© 2012 Terry

The story you are reading is fiction. Names, characters, places and incidents are purely from imagination and are for pleasure and are fictitious. Any resemblance to actual persons living or dead, events or locality is entirely coincidental.

I hope you enjoy this story. If you do please let me know. I write to give something back for the pleasure I have received.

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Lying precarious on a branch halfway up a tree impaled on a branch with a broken leg was not a good start to a 2 week hiking trip. My brother and me were on what was about to become our summer break excursion. As far as brothers went, we got on great. That doesn't mean to say that we didn't argue . . . we did, but mainly we only had playful disagreements. He was my younger brother, well you'd think so. I'm 13, nearly 14; he's eleven and a half. He would kill me if I didn't say the half. So that makes me the older brother. Right? Wrong. He was always the one trying to look out for me. He seemed to take over the mantle of big brother from the start.

How did I get into a situation like this you ask? Well, this seems as good as any place to start the story. Thinking about my life so far seems apt for the situation I'm in right now.

I'm William Foster. Billy, if you please. Up until last spring I was in an orphanage in Vancouver. I was 4 years old when I was placed into the system. My mom was good to me . . . I was never mistreated, but she couldn't afford to keep me at home with little or no income. I saw my mom a lot the first year, but then gradually she never came at all. My dad I never knew.

I'm not a prize asset by any means, the trouble was that all of the adults that came to the orphanage must have thought the same thing. I mean, I was 12 years old. An old man?? Nope, can't feel sorry for myself, got to stay positive.

I was fostered out a few times, even adopted once, but my new mom couldn't cope with me, so I was sent back. I was the outsider looking in. Every year we, us kids, would be taken away for the week. Donations from the public and private businesses paid for the trip. We never went to the exciting places like Disney, but we had fun.

Moving to get comfortable again, I screamed. I again tried to move my leg but couldn't. Blood covered my t-shirt and there was the odd patch of white. "Ben, where are you?" Ben's my brother, by the way.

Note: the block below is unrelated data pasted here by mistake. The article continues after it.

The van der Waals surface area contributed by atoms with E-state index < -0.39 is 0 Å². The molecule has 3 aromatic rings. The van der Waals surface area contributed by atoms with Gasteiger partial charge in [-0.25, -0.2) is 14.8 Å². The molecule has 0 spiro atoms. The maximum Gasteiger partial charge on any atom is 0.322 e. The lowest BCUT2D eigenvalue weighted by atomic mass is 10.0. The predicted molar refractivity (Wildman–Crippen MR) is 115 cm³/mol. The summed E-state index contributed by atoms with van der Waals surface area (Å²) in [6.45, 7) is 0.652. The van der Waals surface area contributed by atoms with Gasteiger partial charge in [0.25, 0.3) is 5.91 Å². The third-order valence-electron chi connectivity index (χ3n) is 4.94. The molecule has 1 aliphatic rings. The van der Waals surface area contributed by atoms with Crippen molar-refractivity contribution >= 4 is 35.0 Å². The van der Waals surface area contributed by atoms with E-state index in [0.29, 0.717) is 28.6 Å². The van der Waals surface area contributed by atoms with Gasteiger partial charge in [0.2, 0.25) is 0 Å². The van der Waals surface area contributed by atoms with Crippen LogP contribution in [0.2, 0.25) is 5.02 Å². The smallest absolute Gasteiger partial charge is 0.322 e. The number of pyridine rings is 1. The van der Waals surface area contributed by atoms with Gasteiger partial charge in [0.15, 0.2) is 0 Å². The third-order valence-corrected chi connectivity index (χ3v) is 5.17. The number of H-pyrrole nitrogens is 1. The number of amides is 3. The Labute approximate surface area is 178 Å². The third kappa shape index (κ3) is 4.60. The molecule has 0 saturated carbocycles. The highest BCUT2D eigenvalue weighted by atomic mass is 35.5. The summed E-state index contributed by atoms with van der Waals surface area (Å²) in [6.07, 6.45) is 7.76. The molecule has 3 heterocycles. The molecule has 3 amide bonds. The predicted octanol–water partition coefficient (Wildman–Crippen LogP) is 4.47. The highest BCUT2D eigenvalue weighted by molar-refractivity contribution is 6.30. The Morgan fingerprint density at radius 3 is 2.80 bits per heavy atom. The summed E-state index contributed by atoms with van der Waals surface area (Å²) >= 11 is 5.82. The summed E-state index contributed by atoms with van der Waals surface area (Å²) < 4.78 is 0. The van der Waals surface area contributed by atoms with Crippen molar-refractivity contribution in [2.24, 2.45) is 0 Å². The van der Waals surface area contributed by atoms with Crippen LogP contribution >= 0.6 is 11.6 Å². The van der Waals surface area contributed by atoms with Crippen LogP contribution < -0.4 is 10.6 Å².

I was saying . . . last spring we came here to the Canadian Rockies. If When God created the earth in his own image, then he must have spent a good many hours thinking on how to get this place to look so good.

The orphanage decided it would be educational and fun to spend time here. Saturday morning we all got into the bus and made a loud and singing introduction to the roads of Canada. Mr. Bartholomew managed to stay sane and, I think, in control of us and the bus for the journey to the camp.

We were to spend 3 days in the cabins and 4 days camping out under the stars. This was going to be my first time sleeping outside. Well, it'd be an adventure. The cabins were good, but as I found out, sleeping under the stars was a whole new world.

I'd never heard of what they call light pollution, but man was there a difference when it went dark. I swear I saw a star wink at me. Giggling at the thought.

Getting tired now, but got to stay awake. My leg seems to be getting numb, but I can still feel it with every breath. The stars seem to be looking at me, as if trying to keep the night at bay. Looking around I can still see a silhouette of the trees. There's a blueish/grey mist surrounding the sky and it looks eerie and scary. An Owl's screech nearly scared the life out of me. "OUCH!" That woke me up again.

On the fourth day, after we'd been walking for a few hours, Mr. Bartholomew decided to stop for lunch. We were on a steep incline just near where the water had settled down to a trickle. We sat under the trees while we were shown the finer points on how to make a fire. Coming over the ridge were a man and woman with a little dude walking behind. "Hello there," they shouted. The kid dropped down on the ground and in a complaining way asked if they could rest. All of us kids started to snigger and that made the kid sulk.